Assessing DeMacio's 2002 and 2003 drafts is a volatile exercise because not enough time has passed for concrete judgments. Neither stands out as a particularly good or bad draft yet. Loewen (first round), Val Majewski (3rd), Hayden Penn (5th), and John Maine (6th) came from the 2002 draft and are all solid prospects, notwithstanding the shoulder injuries recently suffered by Loewen and Majewski. Nick Markakis, the top pick from the 2003 draft, has made steady progress in the lower minors, and third-rounder Chris Ray has shown poise, although none of the other picks from that year is grabbing anyone's attention yet.
The 2004 draft is looking thin now that top pick Wade Townsend has fallen out of the Orioles' grasp. Townsend's non-signing should not be held against DeMacio, nor should the Orioles' lack of a second-round pick (ceded to Oakland for signing Miguel Tejada). Outfielder Jeff Fiorentino, the club's third-round pick, had a promising debut, but it's way too early to seriously evaluate him or anyone else from this draft.
If there is a pattern to DeMacio's drafting strategy, it is this: 1) an early-round predilection for pitchers, many of whom subsequently hurt their arms; 2) an inability to select star-quality position prospects; and 3) a gift for finding the odd middle- or late-round surprise. DeMacio has shown a particular weakness for power lefties like Stahl, Smith, and Loewen.
(Kerry Leibowitz of Birds in the Belfry has been doing a series on the DeMacio drafts, examining in some detail the progress of the draftees towards the big leagues. Leibowitz has made draft analysis a pet project over the last few years, and he is less than commendatory of DeMacio's work.)
A change by degrees
The educational level attained by the typical Oriole draftee has moved upward under DeMacio, following a league-wide trend. In DeMacio's first few drafts, he spent the majority of the Orioles' picks on high school players, a strategy that that his former team, the Atlanta Braves, has used with some success. From 1999 to 2001, roughly 55% of Baltimore's selections came straight out of high school. But beginning around 2002, there was a marked shift toward college prospects, particularly in the early rounds, as the following graphs indicate.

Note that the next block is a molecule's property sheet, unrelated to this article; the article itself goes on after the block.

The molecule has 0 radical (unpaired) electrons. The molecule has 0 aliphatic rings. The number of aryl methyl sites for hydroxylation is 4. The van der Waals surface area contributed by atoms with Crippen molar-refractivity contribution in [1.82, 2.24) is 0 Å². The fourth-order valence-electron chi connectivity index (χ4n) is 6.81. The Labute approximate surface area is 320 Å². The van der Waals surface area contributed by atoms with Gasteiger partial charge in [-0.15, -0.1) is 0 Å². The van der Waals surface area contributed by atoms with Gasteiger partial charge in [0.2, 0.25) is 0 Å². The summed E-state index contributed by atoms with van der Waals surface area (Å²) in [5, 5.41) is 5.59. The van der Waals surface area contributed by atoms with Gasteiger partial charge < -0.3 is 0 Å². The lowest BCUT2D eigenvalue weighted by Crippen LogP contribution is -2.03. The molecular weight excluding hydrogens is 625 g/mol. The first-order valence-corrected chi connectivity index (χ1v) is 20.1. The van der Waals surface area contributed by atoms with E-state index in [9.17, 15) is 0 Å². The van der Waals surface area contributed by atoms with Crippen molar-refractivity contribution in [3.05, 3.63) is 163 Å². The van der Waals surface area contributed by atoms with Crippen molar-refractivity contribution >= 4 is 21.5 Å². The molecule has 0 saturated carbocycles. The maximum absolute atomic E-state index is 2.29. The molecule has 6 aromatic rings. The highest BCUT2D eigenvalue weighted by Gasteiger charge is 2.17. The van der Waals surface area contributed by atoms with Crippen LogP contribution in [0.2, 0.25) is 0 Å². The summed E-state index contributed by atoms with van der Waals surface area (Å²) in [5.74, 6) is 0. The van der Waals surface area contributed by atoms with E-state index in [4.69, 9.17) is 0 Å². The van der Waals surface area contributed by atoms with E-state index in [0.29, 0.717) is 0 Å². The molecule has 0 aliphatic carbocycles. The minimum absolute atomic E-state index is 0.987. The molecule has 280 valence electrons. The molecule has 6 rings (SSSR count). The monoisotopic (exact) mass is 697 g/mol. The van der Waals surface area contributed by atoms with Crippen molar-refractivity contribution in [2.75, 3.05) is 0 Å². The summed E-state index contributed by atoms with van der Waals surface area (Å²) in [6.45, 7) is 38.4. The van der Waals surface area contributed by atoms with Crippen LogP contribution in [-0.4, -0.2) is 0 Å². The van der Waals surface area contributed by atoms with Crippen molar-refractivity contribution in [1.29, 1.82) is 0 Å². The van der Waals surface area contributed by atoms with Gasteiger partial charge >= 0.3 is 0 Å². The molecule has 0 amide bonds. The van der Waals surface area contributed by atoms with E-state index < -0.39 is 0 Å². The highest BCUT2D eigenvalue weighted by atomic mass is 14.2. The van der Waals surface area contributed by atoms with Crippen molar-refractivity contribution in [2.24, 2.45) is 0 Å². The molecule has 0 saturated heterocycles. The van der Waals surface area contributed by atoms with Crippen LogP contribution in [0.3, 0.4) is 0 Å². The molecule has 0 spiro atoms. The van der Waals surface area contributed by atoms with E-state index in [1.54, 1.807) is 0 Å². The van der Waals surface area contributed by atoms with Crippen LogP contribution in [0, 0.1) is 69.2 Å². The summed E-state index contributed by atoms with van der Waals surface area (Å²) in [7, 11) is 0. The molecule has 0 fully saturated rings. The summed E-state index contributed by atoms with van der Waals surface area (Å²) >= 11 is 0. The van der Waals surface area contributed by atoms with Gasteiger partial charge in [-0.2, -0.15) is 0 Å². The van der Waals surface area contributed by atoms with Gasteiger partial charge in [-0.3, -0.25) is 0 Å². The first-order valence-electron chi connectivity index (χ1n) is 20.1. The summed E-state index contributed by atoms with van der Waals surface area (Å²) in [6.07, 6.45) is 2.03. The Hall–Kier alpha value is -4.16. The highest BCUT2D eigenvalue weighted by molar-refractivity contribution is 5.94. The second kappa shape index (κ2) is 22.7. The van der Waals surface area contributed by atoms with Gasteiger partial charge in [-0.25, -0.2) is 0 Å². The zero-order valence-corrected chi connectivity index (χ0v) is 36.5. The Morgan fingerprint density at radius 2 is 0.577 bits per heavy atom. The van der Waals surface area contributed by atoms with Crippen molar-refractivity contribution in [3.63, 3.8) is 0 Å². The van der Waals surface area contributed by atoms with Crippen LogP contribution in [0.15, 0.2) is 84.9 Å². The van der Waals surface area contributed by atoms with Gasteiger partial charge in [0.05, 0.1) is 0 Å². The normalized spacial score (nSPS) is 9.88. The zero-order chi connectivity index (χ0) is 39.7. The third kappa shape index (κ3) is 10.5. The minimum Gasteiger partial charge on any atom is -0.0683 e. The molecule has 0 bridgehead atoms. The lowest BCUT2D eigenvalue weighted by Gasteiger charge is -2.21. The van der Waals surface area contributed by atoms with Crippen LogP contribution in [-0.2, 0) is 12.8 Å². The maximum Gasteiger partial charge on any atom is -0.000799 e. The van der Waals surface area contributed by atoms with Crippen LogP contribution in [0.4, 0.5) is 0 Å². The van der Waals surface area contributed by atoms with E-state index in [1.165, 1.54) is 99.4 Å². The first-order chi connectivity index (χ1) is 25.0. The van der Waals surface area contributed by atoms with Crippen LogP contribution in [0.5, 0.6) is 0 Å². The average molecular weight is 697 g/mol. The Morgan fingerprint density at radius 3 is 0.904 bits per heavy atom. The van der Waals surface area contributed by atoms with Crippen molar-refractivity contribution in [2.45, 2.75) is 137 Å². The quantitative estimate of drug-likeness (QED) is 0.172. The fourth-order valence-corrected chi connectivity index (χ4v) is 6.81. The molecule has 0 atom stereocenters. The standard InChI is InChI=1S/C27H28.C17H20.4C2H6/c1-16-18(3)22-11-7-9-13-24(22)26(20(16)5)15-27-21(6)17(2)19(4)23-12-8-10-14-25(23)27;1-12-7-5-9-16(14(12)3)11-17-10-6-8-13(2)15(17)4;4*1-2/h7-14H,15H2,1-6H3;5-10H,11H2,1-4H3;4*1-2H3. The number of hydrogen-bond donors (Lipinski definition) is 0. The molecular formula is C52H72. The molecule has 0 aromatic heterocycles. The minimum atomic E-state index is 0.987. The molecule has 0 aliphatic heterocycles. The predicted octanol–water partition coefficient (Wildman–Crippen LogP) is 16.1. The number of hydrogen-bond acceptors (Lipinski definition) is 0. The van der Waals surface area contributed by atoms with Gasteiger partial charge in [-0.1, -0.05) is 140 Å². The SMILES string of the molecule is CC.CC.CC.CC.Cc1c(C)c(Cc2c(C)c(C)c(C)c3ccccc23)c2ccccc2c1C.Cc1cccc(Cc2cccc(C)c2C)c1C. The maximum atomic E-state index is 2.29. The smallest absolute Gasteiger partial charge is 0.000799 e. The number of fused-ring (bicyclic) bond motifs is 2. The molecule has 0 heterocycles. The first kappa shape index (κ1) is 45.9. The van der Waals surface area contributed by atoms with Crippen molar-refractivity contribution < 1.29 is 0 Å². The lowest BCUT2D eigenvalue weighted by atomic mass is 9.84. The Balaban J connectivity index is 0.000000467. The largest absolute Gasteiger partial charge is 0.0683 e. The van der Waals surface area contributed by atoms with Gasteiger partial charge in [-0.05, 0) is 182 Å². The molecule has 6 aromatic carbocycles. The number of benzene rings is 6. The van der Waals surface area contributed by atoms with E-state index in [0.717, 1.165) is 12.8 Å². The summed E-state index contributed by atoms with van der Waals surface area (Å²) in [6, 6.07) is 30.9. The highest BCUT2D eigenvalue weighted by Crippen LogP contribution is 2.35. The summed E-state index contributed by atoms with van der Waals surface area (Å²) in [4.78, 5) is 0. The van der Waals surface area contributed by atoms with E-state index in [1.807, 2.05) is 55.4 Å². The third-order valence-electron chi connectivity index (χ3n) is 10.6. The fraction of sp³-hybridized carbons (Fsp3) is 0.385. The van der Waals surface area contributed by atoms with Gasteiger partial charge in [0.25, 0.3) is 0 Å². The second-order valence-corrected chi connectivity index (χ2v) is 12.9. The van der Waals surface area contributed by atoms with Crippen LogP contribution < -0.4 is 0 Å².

The 2002-2004 drafts break down into 53% from four-year colleges and 32% from high schools—a near reversal of the 1999-2001 numbers—with junior colleges holding relatively steady at 15%.
The jump in college-seasoned prospects was in part spurred by the addition of the Aberdeen low-A affiliate to the farm system in 2002. Because of age limits in the New York-Penn League, the Ironbirds immediately needed young prospects who could step in and compete. So to fill the need, the Orioles took far more college players than they had in previous years. This pattern continued in 2003 and 2004.
DeMacio and the Orioles also probably recognized that college players collectively have a better chance of major-league success than younger prospects and adjusted their draft emphasis accordingly. The rest of the league had been catching on to this tendency even before the Athletics' collegian-centric 2002 draft was documented in the popular book Moneyball.
The second halves of DeMacio's drafts have been reserved for more raw, youthful talent. Rounds 26 to 50 of the Orioles' drafts have been dominated by high school and junior college prospects, although in 2002 and 2003 the team increased its intake of college prospects in those rounds.